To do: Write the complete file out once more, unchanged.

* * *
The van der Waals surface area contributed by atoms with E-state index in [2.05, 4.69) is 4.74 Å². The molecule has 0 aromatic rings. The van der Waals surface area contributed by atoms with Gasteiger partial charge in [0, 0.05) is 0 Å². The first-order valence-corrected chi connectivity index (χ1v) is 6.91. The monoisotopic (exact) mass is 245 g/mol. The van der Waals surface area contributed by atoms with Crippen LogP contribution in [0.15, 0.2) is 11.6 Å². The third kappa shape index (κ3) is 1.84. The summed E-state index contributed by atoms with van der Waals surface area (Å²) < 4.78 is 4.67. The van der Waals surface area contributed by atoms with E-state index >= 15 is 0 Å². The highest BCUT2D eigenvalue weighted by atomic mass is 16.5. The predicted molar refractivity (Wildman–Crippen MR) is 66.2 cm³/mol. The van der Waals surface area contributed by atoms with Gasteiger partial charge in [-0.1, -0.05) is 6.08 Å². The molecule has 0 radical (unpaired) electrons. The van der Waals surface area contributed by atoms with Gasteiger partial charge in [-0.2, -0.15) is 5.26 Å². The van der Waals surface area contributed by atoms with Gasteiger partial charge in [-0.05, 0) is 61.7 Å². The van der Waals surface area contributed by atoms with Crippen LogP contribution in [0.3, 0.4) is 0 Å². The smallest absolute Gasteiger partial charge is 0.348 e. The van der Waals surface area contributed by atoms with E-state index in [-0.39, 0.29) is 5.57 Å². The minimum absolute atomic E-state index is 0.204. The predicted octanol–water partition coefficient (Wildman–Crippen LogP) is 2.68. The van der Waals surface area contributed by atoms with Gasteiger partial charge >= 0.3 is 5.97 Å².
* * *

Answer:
The van der Waals surface area contributed by atoms with E-state index in [2.05, 4.69) is 4.74 Å². The molecule has 0 aromatic rings. The van der Waals surface area contributed by atoms with Gasteiger partial charge in [0, 0.05) is 0 Å². The first-order valence-corrected chi connectivity index (χ1v) is 6.91. The monoisotopic (exact) mass is 245 g/mol. The van der Waals surface area contributed by atoms with Crippen LogP contribution in [0.15, 0.2) is 11.6 Å². The third kappa shape index (κ3) is 1.84. The summed E-state index contributed by atoms with van der Waals surface area (Å²) < 4.78 is 4.67. The van der Waals surface area contributed by atoms with E-state index >= 15 is 0 Å². The highest BCUT2D eigenvalue weighted by atomic mass is 16.5. The predicted molar refractivity (Wildman–Crippen MR) is 66.2 cm³/mol. The van der Waals surface area contributed by atoms with Gasteiger partial charge in [-0.1, -0.05) is 6.08 Å². The molecule has 0 radical (unpaired) electrons. The van der Waals surface area contributed by atoms with Gasteiger partial charge in [-0.2, -0.15) is 5.26 Å². The van der Waals surface area contributed by atoms with Gasteiger partial charge in [-0.05, 0) is 61.7 Å². The van der Waals surface area contributed by atoms with Crippen LogP contribution in [0.3, 0.4) is 0 Å². The smallest absolute Gasteiger partial charge is 0.348 e. The van der Waals surface area contributed by atoms with E-state index in [-0.39, 0.29) is 5.57 Å². The minimum absolute atomic E-state index is 0.204. The predicted octanol–water partition coefficient (Wildman–Crippen LogP) is 2.68. The van der Waals surface area contributed by atoms with Gasteiger partial charge >= 0.3 is 5.97 Å².